“In my younger years I would walk the property once a week looking for deer and deer sign not realizing that all I was doing was disturbing the deer and pushing them off my property.”

No. 9: Post-season scouting

Williams said hunters can learn a lot about deer by doing some serious scouting after the end of deer season, when bumping the bucks is no longer a concern.

“I do all of my scouting now after deer season closes,” he said. “I have learned a lot about the deer in my area by scouting in late February and March before the green up. Another benefit to late season scouting is that I occasionally find shed antlers. This has been my best year with seven sheds found.”

No. 10: Early season best

Ferriday’s Jason Archer brought down one of Louisiana’s most impressive bucks last season, a 16-point monarch that featured 29 7/8-inch main beams, 7-inch bases with a whopping inside spread of 23 ½ inches. Those features produced a green score of 210 7/8 inches.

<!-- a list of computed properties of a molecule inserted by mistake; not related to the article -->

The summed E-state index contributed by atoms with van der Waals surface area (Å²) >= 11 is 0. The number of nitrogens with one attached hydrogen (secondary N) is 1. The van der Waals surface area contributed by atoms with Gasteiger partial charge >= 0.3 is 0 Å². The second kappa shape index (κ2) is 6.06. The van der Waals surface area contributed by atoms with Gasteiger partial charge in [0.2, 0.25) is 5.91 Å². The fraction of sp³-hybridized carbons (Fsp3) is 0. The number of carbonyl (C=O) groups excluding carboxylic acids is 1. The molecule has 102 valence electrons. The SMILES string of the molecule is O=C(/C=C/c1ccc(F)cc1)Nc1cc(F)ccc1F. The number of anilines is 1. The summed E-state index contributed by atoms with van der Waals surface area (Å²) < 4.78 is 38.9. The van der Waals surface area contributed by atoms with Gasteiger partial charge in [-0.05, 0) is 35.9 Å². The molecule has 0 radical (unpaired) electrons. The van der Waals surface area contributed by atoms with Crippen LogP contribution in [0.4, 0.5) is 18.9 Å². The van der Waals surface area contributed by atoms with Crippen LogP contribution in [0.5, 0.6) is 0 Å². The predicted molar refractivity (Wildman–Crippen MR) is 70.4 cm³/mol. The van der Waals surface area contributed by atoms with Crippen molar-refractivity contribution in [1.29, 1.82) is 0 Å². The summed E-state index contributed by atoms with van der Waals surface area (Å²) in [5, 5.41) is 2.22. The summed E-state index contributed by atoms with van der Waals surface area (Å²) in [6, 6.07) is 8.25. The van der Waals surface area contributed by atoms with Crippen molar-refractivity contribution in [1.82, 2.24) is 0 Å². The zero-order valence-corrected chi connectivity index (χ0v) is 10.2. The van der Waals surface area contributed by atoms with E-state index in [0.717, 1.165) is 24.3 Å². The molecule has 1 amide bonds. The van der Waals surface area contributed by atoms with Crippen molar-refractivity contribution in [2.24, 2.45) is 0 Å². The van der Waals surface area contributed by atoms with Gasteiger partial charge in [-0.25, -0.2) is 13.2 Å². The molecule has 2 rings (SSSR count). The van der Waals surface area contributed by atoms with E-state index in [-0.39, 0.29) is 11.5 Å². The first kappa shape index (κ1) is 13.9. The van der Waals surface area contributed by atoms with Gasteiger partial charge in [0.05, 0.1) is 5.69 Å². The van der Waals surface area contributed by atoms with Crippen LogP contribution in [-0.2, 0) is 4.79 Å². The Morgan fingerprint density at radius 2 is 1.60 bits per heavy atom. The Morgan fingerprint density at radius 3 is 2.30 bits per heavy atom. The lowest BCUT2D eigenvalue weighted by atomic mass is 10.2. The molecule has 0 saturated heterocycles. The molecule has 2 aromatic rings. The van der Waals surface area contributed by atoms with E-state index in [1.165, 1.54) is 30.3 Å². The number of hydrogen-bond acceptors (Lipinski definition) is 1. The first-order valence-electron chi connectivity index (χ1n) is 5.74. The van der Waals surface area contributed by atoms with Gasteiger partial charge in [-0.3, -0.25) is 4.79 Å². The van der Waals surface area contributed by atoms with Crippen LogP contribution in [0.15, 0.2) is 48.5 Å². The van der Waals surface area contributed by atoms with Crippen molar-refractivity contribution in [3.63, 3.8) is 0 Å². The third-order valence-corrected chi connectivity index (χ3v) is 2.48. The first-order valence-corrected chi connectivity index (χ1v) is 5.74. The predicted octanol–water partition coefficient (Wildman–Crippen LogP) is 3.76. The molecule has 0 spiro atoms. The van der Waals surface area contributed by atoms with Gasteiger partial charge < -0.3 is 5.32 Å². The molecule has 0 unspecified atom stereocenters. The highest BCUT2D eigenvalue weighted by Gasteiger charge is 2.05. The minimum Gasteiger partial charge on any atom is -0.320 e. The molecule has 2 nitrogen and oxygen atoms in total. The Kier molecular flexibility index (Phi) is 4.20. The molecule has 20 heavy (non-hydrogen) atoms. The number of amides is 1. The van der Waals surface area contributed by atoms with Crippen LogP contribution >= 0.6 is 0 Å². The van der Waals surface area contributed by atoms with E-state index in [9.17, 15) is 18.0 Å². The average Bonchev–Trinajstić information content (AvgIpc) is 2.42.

Archer’s tip for hunters this coming season is to be in the woods early in the season before hunting pressure intensifies.

“Hunt early in the season while deer are still in their summer pattern; bucks will still be in bachelor groups and not as wary as they will be later,” said Archer. “Early season deer are not as nocturnal. They will feed longer in daylight hours giving you a better chance of seeing them.”

Archer also recommends providing year-round food sources, either or both food plots and protein feeders, to hold deer in an area.

“One other tip is to harvest only mature or management bucks,” he said. “This will let the young bucks grow to their full potential.”

About Glynn Harris 508 Articles
Glynn Harris is a long-time outdoor writer from Ruston. He writes weekly outdoor columns for several north Louisiana newspapers, has magazine credits in a number of state and national magazines and broadcasts four outdoor radio broadcasts each week. He has won more than 50 writing and broadcasting awards during his 47 year career.